Fairborn makes decision on its annual Halloween festival

The humble town of Fairborn is responsible for the largest Halloween festival in the Miami Valley. Their downtown turned into a three-day party that took place from Friday Oct. 19 to Sunday, Oct. 21. Main attractions include Foy's Haunted Museum, The Spooktacular Parade, a costume contest, The Zombie Walk and live music in addition to food trucks, a beer garden, carnival rides, games and local merchants open for shopping. TOM GILLIAM / CONTRIBUTING PHOTOGRAPHER
The humble town of Fairborn is responsible for the largest Halloween festival in the Miami Valley. Their downtown turned into a three-day party that took place from Friday Oct. 19 to Sunday, Oct. 21. Main attractions include Foy's Haunted Museum, The Spooktacular Parade, a costume contest, The Zombie Walk and live music in addition to food trucks, a beer garden, carnival rides, games and local merchants open for shopping. TOM GILLIAM / CONTRIBUTING PHOTOGRAPHER

Credit: Tom Gilliam

Credit: Tom Gilliam

The festival is normally one of the largest Halloween events in the area

The Fairborn Area Chamber of Commerce has decided to cancel the 2020 Halloween Festival, normally one of the largest events in the Dayton area around the holiday.

The chamber announced it was canceling the event in a Facebook post on Thursday. For the past eight years, the weekend-long party has brought thousands of people to Fairborn for festivities including live music, a costume contest, a parade and rides.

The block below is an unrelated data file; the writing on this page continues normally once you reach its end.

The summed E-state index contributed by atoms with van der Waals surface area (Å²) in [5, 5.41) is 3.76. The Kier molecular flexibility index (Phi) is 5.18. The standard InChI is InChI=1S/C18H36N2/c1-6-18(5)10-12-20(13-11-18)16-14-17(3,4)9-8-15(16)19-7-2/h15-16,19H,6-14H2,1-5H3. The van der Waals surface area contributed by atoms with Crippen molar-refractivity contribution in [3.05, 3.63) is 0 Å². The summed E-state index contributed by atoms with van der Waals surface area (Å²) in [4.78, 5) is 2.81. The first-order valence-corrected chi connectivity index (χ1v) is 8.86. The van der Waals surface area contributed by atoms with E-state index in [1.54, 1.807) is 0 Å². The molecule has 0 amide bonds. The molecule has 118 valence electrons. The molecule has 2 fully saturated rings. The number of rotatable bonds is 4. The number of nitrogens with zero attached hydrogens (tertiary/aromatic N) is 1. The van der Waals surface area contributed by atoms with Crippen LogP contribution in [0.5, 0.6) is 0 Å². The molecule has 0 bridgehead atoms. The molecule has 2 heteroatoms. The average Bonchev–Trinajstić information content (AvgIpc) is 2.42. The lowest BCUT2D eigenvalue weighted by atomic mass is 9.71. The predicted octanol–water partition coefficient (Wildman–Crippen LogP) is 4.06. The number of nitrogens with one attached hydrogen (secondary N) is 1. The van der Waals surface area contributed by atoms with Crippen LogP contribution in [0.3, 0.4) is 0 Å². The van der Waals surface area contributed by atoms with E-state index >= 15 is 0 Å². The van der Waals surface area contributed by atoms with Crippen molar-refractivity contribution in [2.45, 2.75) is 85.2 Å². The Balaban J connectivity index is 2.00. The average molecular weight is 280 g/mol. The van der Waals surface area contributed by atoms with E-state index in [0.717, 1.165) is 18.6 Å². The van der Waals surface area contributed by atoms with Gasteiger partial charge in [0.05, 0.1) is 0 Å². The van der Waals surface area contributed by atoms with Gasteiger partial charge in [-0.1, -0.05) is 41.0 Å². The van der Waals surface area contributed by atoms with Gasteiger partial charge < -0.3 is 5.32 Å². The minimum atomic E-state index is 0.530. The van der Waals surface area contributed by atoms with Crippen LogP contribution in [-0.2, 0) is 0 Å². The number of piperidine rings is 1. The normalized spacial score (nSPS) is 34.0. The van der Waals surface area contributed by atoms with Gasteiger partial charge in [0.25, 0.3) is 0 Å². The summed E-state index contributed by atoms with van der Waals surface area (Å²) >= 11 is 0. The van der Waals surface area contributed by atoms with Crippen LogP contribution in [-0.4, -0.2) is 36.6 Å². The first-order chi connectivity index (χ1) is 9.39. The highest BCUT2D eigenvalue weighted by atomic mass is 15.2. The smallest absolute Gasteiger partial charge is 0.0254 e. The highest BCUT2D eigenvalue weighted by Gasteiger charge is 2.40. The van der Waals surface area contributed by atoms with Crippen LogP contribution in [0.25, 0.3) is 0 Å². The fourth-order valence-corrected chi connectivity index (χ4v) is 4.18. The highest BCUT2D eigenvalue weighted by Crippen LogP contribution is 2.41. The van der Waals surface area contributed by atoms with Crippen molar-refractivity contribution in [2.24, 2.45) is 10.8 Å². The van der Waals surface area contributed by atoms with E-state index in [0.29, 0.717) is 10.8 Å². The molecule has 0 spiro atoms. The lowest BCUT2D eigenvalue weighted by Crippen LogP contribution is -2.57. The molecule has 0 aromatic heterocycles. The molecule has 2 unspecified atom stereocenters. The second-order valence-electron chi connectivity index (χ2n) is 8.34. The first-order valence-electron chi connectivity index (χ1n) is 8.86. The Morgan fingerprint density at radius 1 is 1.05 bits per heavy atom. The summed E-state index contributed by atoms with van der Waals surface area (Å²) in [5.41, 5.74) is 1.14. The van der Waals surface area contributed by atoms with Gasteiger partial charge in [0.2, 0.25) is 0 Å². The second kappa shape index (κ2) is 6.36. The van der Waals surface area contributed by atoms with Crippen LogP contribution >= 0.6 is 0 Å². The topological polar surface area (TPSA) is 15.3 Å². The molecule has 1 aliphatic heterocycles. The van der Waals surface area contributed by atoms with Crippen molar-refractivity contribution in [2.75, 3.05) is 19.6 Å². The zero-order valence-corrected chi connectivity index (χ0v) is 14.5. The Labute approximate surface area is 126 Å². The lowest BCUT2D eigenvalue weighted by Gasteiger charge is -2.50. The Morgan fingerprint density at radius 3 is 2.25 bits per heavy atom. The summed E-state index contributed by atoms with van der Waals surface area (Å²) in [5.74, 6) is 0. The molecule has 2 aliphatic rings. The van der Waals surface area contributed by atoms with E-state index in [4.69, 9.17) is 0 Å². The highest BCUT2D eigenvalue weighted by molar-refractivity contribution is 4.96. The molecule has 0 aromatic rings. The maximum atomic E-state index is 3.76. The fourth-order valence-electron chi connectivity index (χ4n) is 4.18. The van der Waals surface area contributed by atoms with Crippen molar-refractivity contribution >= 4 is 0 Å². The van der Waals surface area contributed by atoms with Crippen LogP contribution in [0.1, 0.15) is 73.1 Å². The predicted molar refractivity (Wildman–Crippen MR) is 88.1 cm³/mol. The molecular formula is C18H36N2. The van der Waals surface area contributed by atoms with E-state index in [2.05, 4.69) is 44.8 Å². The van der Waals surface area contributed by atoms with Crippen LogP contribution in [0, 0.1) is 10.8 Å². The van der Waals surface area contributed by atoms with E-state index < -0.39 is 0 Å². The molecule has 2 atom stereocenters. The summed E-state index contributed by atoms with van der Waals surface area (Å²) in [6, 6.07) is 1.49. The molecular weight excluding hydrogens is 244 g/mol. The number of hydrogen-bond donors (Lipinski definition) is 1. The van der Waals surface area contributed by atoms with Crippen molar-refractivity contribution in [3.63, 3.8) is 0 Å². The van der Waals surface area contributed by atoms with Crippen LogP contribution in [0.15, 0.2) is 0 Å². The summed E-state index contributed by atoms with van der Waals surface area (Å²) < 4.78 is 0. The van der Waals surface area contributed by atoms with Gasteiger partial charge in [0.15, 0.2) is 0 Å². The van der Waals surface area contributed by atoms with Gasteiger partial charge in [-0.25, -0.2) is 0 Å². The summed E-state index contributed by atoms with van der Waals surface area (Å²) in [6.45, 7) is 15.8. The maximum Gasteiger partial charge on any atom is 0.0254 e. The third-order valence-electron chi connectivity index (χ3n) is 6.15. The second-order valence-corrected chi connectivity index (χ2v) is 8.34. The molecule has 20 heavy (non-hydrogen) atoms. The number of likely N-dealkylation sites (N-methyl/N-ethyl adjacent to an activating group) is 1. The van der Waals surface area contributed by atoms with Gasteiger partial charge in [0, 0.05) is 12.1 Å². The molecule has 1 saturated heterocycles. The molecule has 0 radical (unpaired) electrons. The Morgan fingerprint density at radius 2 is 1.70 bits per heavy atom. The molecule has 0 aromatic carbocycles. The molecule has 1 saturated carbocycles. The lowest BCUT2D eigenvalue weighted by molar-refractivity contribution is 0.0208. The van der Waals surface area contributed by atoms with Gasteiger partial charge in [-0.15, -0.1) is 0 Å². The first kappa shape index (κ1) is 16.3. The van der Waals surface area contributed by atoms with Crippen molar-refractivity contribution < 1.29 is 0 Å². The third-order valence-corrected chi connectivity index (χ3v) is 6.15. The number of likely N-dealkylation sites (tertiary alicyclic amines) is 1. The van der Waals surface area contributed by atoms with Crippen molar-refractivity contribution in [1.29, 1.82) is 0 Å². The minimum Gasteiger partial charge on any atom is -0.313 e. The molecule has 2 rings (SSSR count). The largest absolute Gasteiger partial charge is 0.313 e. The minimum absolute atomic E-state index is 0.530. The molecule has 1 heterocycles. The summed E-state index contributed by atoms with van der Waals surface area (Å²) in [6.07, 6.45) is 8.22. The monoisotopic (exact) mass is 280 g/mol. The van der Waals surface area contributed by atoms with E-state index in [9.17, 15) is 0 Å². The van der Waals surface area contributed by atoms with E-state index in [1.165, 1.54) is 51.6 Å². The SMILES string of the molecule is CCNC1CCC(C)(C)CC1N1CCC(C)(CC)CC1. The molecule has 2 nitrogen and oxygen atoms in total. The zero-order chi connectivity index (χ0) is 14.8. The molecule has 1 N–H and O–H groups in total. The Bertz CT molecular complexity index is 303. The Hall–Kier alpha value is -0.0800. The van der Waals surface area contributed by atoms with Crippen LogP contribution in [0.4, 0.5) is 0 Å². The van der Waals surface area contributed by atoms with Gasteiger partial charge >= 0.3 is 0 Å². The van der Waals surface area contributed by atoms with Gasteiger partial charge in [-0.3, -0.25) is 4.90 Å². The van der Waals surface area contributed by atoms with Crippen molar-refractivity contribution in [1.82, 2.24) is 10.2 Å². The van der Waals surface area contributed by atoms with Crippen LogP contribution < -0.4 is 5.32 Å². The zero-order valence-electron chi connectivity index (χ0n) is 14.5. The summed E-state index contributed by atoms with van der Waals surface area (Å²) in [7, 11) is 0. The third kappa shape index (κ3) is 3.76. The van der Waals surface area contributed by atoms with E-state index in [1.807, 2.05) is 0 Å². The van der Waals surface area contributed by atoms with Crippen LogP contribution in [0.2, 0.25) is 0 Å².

Mike Foy, the chamber treasurer and owner of Foy’s Halloween Stores, a long-time institution in Fairborn which plays a large role in the town’s Halloween festivities, said he is not happy about the decision but he did vote in favor of canceling the event.

“I do believe this is the right thing to do,” he said. “We could have done it but could we have had an outbreak of COVID-19? Yes. And that’s what I can’t take ... I don’t want to ruin Halloween for Fairborn.”

Brian Lampton, the president of the Fairborn Area Chamber of Commerce Board, said it was a tough decision. The city and Greene County Public Health were helpful but he said the board decided they “didn’t think [they] could pull it off.”

He said there were two major factors influencing the board’s decision. The timeline to submit a plan to the health department and have it approved would have been tight. The larger problem, Lampton said, was that the festival normally pulls volunteers from employers such as the Wright-Patterson Air Force Base or the Wright-Patt Credit Union and those people are not allowed to be in a group setting right now.

Foy said Fairborn will still have Halloween even if it’s different this year. He still plans to roll out all the elaborate decorations downtown he normally does.

“Next year we’ll come back stronger,” he said.

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